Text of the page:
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Celebrated peacemaker discusses how students can make change World Vision McMaster hosts peacebuilder and artist Emmanuel Jal in a panel discussion on combatting injustice

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Photo C/O @worldvisionmcmaster

World Vision McMaster in partnership with World Vision Canada are putting on Pieces of Peace, an event that will explore the ways in which we can all take action against injustice. Taking place on March 20 at 7 p.m. in Celebration Hall, the event will feature special guest Emmanuel Jal, a recognized Toronto-based peacebuilder and Juno-nominated artist.

Jal will be part of a panel of speakers including Gilad Cohen and Karen Craggs-Milne. Cohen is an artist and the founder and executive director of JAYU, a charity that shares human rights stories through the arts. Craggs-Milne is a global equality expert who specializes in diversity and inclusion training. The panel will discuss how students can champion the protection, equality and education of people around the world.

“[T]he most important thing is each and every student knowing the life they want to create, what they want to bring this world… and then having courage to create that… If you want to bring happiness, you want to joy, you want to bring peace, you want heal people… We spent a lot of energy thinking about [heroes] and what they did…, but we forget that that the world is a reflection of us,” Jal said.

Jal believes that organizations like World Vision are important because they help keep humanity on track and remind us to walk in our purpose. Throughout his career, he has been involved with numerous global charities that do work that is close to his heart.

Jal was born in war torn South Sudan in the early 1980s. He lost most of his family to the war and was recruited as a child soldier at the age of seven. Fortunately, he escaped some time after and was rescued by an aid worker named Emma McCune. He endured several other challenges to become the peace ambassador and recording artist that he is today.

Music has played an enormous role in Jal’s healing journey because it is a form of meditation for him. In addition to sharing details of his journey at Pieces of Peace, Jal will be performing. His latest album, Naath, is a collaboration with his sister Nyaruach and was nominated for a Juno this year.

“[T]he Naath album is more so small keeping the voices of refugees alive despite the challenges that we are facing. Refugees have dreams, they have a purpose. They want to contribute to the global issues. They want to be part of something… [M]y sister… lives in a refugee camp and I’m now a refugee in Canada,” Jal explained.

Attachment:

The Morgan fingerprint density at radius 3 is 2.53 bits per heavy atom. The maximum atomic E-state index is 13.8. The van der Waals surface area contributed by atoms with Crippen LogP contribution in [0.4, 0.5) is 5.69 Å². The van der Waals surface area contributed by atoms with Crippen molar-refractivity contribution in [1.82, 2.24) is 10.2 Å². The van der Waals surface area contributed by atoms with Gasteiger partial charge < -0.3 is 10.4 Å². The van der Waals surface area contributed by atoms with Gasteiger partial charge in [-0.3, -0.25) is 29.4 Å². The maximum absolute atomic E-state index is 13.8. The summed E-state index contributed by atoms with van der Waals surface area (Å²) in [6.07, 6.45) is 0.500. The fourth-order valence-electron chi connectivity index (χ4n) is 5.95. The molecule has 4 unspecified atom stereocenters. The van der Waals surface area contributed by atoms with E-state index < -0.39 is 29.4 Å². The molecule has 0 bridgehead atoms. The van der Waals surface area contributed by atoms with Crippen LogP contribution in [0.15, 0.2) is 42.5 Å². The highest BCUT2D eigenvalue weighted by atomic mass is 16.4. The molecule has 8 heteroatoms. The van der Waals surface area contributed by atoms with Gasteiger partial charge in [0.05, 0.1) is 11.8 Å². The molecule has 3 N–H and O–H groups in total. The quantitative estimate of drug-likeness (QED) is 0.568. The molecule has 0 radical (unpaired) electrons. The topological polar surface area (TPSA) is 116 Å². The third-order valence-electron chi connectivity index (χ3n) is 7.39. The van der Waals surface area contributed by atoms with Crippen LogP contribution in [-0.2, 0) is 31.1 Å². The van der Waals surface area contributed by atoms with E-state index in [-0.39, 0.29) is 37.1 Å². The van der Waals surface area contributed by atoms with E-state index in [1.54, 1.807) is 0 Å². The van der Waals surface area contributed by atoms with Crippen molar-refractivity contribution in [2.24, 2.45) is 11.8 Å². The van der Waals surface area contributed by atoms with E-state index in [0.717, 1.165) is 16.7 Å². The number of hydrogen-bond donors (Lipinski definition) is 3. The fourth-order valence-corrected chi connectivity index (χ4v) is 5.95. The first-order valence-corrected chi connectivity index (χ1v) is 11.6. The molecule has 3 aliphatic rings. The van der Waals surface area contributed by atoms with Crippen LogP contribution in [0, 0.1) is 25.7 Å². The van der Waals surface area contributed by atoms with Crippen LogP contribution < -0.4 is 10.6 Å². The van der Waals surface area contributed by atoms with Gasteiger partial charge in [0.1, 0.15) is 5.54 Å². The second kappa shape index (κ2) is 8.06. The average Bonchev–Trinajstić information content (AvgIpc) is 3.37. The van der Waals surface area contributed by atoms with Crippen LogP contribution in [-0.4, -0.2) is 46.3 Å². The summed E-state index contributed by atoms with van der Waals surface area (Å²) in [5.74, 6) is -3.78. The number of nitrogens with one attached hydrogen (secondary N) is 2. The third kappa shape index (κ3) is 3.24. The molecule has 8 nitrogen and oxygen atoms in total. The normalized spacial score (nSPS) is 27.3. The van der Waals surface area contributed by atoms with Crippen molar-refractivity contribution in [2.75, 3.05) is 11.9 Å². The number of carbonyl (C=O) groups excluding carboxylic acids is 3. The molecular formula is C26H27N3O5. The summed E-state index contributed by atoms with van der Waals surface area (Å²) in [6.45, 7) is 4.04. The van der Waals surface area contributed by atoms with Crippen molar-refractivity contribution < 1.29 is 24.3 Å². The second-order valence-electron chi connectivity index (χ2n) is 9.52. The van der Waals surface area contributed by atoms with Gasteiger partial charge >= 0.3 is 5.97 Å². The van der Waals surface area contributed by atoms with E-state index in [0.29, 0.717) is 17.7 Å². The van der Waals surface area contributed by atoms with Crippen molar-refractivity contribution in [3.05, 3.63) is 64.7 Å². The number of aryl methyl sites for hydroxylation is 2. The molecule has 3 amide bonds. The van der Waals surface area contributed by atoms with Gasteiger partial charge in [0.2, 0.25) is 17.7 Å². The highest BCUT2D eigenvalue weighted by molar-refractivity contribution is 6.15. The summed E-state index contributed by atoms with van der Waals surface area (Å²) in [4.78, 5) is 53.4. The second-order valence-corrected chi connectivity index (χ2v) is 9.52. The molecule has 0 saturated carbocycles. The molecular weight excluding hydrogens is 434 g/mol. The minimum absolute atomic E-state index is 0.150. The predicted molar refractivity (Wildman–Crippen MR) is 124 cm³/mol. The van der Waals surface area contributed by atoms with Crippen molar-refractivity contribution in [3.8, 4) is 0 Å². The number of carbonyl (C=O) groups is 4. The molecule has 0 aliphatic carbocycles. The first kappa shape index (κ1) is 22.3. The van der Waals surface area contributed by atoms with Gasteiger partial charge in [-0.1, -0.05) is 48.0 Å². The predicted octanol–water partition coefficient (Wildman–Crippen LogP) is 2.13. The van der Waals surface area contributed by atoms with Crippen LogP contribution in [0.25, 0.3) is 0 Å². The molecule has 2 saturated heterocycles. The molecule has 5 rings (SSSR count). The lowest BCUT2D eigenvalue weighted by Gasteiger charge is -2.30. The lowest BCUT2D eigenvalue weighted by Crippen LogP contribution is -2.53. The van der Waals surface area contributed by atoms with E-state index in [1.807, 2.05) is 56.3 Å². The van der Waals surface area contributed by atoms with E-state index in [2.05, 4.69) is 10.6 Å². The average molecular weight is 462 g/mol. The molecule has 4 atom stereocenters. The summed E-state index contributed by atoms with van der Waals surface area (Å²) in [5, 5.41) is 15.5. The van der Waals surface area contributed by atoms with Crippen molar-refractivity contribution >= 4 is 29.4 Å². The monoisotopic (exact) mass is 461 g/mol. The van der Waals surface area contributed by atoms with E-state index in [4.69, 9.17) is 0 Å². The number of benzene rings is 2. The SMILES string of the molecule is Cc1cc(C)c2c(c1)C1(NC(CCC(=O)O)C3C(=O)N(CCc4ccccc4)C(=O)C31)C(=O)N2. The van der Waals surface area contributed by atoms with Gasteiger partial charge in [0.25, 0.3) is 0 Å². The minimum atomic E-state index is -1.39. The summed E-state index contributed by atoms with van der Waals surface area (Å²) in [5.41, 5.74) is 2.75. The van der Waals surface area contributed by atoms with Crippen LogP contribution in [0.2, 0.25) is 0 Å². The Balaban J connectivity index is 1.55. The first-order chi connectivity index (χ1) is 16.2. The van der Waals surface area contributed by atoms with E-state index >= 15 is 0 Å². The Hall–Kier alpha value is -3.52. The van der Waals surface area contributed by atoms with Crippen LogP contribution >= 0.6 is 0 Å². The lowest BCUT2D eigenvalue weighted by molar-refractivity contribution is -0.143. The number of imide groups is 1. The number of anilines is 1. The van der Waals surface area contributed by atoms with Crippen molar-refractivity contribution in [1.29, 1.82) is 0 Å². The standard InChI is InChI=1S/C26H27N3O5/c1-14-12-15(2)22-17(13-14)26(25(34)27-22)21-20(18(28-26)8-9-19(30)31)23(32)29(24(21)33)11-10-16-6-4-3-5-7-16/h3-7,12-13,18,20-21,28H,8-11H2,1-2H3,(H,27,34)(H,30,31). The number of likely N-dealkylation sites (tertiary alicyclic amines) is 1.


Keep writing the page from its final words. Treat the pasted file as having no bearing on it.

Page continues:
The album garnered a Juno nomination for World Music Album of the Year. Jal is honoured to be recognized by the country that he has felt has been so good to him, especially for an award that celebrates the diversity that exists in Canada. He also appreciated the opportunity to network with other great artists.

Jal sees the world’s great artists as proof that music can change the world. He cites artists like Bob Marley, one of his own influences, as evidence of the way in which music has moved others and drummed up peace and unity. However, despite the important messages that permeate his work, Jal wanted Naath to be a fun and celebratory album.  

“I share experiences but now, in this album, I wanted to have fun. I want to dance. I want to reach that childhood, bring it now. If I had more time to dance when I was a kid, I would have loved it. I always wanted to just dance and jump around not care what another person thinks… [I]t [has] helped me to dance out bitterness, when I was bitter and I couldn’t get it out another means,” Jal said.

Along with Jal’s performance at Pieces of Peace, Mississauga-based dance group Kindred Culture will be performing. Kindred Culture’s goal, which is to give people an outlet of expression while also supporting the community and charitable organizations aligns with Jal’s mission.

Jal believes that curious students have the power to change the world. Through both discussion and dance, Pieces of Peace will give students a lot to think in terms of how they can make a difference locally and globally.

 

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